Harper and the Conservatives were elected to a majority government with next to no help from Quebec. As a result, the Tories have decided to rub it in Quebec's face. There is a long list of exemplifications of this, however, the most egregious of all the offences is the federal government's systematic disregard for the second official language of this country.
Since coming into power, the Tories have been stacking federal positions with Anglophones who can't speak French. First, there was Harper's communications director then there was the nomination of Michael Moldaver to the Supreme Court, and now there is the appointment of Michael Ferguson, a unilingual auditor general. Which is particularly odd, considering that Mr. Ferguson was the Deputy Finance Minister for New Brunswick, the country's only officially bilingual province, so one would have figured Mr. Ferguson would have needed to be bilingual for the provincial position he held.
All of the resolutely Anglophone speakers have vowed to learn French, but is that really enough? With a recession looming, and many people looking for jobs, shouldn't the government only be hiring truly qualified candidates? After all, the job description for the auditor general explicitly stated that proficiency in both languages was a requirement.
Moreover, on somewhat of a tangential aside, it is rather unfortunate that being a judge in the country's highest tribunal does not call for mandatory bilingualism. It only seems fair that someone getting paid over $300 000 until the age of 75 on the tax dollar of French-speaking Canadians should be able to understand those Canadians instead of wasting more of their tax dollars on further interpretation and translation services.
English-speaking Canada is often guilty of painting Quebec as a temper tantrum-throwing child, who must be appeased to keep the family peace. Now, I'm not one to deny that my province can be quite vocal and even unreasonable at times, but asking for important federal positions to be filled with bilingual candidates is not unreasonable.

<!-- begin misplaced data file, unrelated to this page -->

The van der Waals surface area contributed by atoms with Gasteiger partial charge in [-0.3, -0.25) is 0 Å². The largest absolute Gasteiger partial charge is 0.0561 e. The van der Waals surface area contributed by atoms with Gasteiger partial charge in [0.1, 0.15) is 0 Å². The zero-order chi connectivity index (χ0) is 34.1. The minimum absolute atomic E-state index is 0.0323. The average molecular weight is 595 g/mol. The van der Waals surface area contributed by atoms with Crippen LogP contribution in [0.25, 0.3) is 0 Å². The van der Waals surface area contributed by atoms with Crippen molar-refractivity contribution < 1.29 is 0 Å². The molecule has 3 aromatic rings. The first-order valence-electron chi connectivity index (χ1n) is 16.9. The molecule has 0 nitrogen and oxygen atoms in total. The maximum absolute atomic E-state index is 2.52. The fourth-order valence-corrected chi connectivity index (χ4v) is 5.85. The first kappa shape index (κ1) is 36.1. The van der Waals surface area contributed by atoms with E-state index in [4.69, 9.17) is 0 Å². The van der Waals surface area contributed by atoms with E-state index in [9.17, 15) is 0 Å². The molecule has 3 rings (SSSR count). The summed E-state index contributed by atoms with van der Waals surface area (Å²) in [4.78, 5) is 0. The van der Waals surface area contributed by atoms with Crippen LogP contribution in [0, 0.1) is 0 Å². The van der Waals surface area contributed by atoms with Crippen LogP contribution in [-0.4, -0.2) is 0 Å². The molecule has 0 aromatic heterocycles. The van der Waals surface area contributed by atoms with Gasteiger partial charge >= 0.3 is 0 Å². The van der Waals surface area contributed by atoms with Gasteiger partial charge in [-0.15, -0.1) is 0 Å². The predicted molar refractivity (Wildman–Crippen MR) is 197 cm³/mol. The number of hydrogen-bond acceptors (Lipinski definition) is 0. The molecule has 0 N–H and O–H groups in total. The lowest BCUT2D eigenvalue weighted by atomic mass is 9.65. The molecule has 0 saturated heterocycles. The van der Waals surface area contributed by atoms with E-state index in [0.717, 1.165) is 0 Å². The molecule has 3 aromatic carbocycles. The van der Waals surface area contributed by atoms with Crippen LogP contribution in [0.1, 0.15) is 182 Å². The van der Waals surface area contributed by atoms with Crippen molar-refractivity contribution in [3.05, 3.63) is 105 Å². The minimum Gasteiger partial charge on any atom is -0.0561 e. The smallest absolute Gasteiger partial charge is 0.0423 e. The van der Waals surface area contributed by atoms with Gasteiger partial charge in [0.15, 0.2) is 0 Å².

It is imperative to note here that the Quebecers and French Canadians who find this kind of treatment from the federal government appalling should not be relegated to the usual Franco supremacist faction of the province, whose habitual pastimes include harassing English mom-and-pop shop owners, and trying to extend Bill 101 to CEGEPs and universities.
In reality, this is not the usual gratuitous paranoia that Quebec often harbours towards the federal government. Right now in Quebec our panties, or rather, our culottes, are in a bunch for good reason. Harper's appointment of all these people, who are incapable of communicating with over seven million Canadians, or roughly a little over 20 per cent of Canada's population, is a slap in the face to French Canadians.
It sends the already long-harboured message that Quebec is treated as an outsider; akin to that uncle nobody likes at Thanksgiving. (You know, your family invites him because he married your dad's sister, but nobody really wants to talk him, so everyone tries avoiding him instead.)
Undoubtedly, it is a sad reality that the relationship between French and English Canada has been a fragile one since 1763. I guess I just figured that in 2011, the federal government wouldn't be trying to make it worse.